KHARTOUM, Sudan, Jan. 30 (UPI) -- Sudanese military leaders called on President Omar al-Bashir to avoid war with neighboring South Sudan, local independent media reported.
South Sudan announced it was shutting down oil production in protest of alleged pilfering by Khartoum, sparking renewed tensions. South Sudan gained independence in July as part of a comprehensive peace agreement reached in 2005. That deal brought an end to a bloody civil war, though border conflicts and disputes over oil threaten the peace.
The independent Sudan Tribune spoke with "multiple army sources" on condition of anonymity who said Bashir shouldn't go to war with South Sudan. Hundreds of military officers in the Sudanese armed forces told Bashir's administration reforms were needed first, noting the military hasn't been able to deal with security challenges in border regions effectively.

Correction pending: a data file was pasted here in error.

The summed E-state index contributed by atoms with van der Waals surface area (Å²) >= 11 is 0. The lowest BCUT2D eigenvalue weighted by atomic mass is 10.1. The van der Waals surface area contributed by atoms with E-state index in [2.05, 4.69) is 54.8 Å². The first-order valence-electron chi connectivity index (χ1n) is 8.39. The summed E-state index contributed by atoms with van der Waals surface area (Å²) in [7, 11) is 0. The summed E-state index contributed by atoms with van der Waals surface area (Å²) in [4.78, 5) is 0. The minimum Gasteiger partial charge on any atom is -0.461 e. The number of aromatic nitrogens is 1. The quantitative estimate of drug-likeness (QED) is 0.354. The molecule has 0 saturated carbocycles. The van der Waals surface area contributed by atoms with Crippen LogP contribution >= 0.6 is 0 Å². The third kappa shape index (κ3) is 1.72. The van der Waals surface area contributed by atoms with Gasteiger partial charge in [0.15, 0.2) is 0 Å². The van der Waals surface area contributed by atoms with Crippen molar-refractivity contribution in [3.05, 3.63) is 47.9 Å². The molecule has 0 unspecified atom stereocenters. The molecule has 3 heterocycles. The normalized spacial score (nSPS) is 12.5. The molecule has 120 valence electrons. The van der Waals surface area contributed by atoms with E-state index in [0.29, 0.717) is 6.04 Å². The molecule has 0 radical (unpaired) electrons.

U.S. Ambassador to the United Nations Susan Rice warned this month that violence in Sudan's South Kordofan and Blue Nile states was pushing the current dire state within "one step short of full-scale famine."
Both sides to the conflict blame the other for the violence.
Military leaders, the Tribune reported, said the Sudanese military was "rampant" with corruption. Bashir and Defense Minister Abdel-Rahim Mohamed Hussein were described as "rattled" by the military complaints.